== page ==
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Why Waste Gas for Track Time?

November 4, 2009

Why Waste Gas for Track Time?

Porsche on Pocono
One major advantage of track time, I get the ‘need for speed’ and the compulsion to drive fast out of my system.  I also realize that track time is much better than challenging myself and others on the highway.  I know my capabilities and my limits, I learned and stretched my limits on the track.  At a track day we are all driving in the same direction, with spotters and professionals watching nearly every move.  If someone breaks a rule, drives erratically, loses control, causes damage or seems to be a danger they are asked to leave the track – no room for error.

Track events require you to qualify by driving with an instructor.  The instructor teaches the novice [or experienced driver new to the track] the personality of the track, where the spotters are, the problem areas and gives some pointers for getting the most from the track experience.  The instructor is also responsible for assuring you drive within your own limits and the limits of the car, are aware of the spotters and other drivers, follow the rules, don’t endanger others or yourself and are capable of safely operating the vehicle at high speeds.  You must earn a release from the instructor before being allowed on the track by yourself, or with passengers.

All of the drivers on the track are concentrating on one thing – driving.  Wouldn’t it be nice if the highways were filled with like minded people?

Track days don’t even start until after the track has been cleared of obstacles, and usually don’t run in inclement weather.  All factors are set to be as favorable as possible for the drivers.

On the highway we don’t have spotters and professionals watching every move.  There are people on the highways that barely qualified to drive a car, let alone at high speeds.  Think about it – there is no highway/high speed test for your driver’s license!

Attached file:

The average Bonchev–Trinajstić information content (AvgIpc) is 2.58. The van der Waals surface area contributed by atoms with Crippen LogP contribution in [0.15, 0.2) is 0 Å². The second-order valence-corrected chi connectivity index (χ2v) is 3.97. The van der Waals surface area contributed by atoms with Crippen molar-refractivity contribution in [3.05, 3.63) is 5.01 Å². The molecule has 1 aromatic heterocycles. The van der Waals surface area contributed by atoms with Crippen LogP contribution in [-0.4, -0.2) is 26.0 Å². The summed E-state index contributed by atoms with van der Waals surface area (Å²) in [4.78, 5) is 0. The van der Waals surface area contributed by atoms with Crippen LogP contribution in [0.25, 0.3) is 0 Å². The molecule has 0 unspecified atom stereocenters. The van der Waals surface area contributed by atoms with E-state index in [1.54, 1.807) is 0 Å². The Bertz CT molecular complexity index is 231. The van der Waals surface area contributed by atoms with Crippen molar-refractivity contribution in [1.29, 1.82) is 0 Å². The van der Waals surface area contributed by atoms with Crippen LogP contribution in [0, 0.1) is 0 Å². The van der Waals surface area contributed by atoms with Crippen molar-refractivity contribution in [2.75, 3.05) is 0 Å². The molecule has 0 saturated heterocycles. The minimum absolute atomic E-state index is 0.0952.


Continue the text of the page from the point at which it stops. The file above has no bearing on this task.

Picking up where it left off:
When driving my Lamborghini on the highway there is almost always someone [usually a kid] willing to challenge me in their sports car.  I won’t even play with them.  It is not the time or the place.  There are way too many variables: unaware drivers, bad road surfaces, unknown hazards, not to mention their skill level or the mechanical condition of their car.  Just because a car can go fast and is built for handling does not mean the driver is qualified.  There is no way to know what other people are doing in their cars.  If you are speeding through traffic and come upon someone talking on their cell phone, lost in a song on the radio or daydreaming you may startle them into making a disastrous move.  The unaware driver may blindly change lanes without the knowledge there is an  auto coming at them at breakneck speeds, causing calamity.

I look forward to track days as a way to release the speed demon that hides in my right foot, always itching for a chance to get out.  I try very hard to keep the speed demon restrained on the highways and byways – not because I am uncertain of my abilities as a driver – but because I know there are a lot of people on the roads doing things other than concentrating on driving.

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